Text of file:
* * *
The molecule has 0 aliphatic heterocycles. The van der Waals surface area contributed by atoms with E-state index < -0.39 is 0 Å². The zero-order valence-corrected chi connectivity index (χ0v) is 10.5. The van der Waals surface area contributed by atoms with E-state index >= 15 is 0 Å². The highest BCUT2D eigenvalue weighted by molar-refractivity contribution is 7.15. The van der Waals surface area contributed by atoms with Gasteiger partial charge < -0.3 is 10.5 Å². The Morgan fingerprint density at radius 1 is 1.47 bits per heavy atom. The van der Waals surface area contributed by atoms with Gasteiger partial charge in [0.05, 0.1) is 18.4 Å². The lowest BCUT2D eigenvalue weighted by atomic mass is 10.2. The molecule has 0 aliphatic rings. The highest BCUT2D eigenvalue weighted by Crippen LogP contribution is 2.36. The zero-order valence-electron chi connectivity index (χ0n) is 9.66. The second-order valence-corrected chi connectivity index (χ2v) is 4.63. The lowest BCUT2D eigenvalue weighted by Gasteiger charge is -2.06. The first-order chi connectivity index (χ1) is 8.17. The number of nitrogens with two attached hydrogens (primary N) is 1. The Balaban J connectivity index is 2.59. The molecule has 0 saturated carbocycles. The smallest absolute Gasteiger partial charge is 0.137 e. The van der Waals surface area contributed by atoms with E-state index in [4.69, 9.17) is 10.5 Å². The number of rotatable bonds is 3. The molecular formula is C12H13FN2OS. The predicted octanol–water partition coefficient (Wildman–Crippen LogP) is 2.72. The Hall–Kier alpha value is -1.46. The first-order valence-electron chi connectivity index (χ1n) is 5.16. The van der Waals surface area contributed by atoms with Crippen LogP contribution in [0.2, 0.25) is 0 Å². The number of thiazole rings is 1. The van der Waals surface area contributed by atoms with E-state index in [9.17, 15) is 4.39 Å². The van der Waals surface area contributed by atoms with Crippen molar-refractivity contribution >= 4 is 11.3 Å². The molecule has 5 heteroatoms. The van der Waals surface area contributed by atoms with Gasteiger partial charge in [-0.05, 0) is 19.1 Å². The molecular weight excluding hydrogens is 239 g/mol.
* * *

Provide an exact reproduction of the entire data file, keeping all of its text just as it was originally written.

The molecule has 0 aliphatic heterocycles. The van der Waals surface area contributed by atoms with E-state index < -0.39 is 0 Å². The zero-order valence-corrected chi connectivity index (χ0v) is 10.5. The van der Waals surface area contributed by atoms with E-state index >= 15 is 0 Å². The highest BCUT2D eigenvalue weighted by molar-refractivity contribution is 7.15. The van der Waals surface area contributed by atoms with Gasteiger partial charge < -0.3 is 10.5 Å². The Morgan fingerprint density at radius 1 is 1.47 bits per heavy atom. The van der Waals surface area contributed by atoms with Gasteiger partial charge in [0.05, 0.1) is 18.4 Å². The lowest BCUT2D eigenvalue weighted by atomic mass is 10.2. The molecule has 0 aliphatic rings. The highest BCUT2D eigenvalue weighted by Crippen LogP contribution is 2.36. The zero-order valence-electron chi connectivity index (χ0n) is 9.66. The second-order valence-corrected chi connectivity index (χ2v) is 4.63. The lowest BCUT2D eigenvalue weighted by Gasteiger charge is -2.06. The first-order chi connectivity index (χ1) is 8.17. The number of nitrogens with two attached hydrogens (primary N) is 1. The Balaban J connectivity index is 2.59. The molecule has 0 saturated carbocycles. The smallest absolute Gasteiger partial charge is 0.137 e. The van der Waals surface area contributed by atoms with E-state index in [4.69, 9.17) is 10.5 Å². The number of rotatable bonds is 3. The molecular formula is C12H13FN2OS. The predicted octanol–water partition coefficient (Wildman–Crippen LogP) is 2.72. The Hall–Kier alpha value is -1.46. The first-order valence-electron chi connectivity index (χ1n) is 5.16. The van der Waals surface area contributed by atoms with Crippen LogP contribution in [0.2, 0.25) is 0 Å². The number of thiazole rings is 1. The van der Waals surface area contributed by atoms with E-state index in [9.17, 15) is 4.39 Å². The van der Waals surface area contributed by atoms with Crippen molar-refractivity contribution >= 4 is 11.3 Å². The molecule has 5 heteroatoms. The van der Waals surface area contributed by atoms with Gasteiger partial charge in [-0.05, 0) is 19.1 Å². The molecular weight excluding hydrogens is 239 g/mol.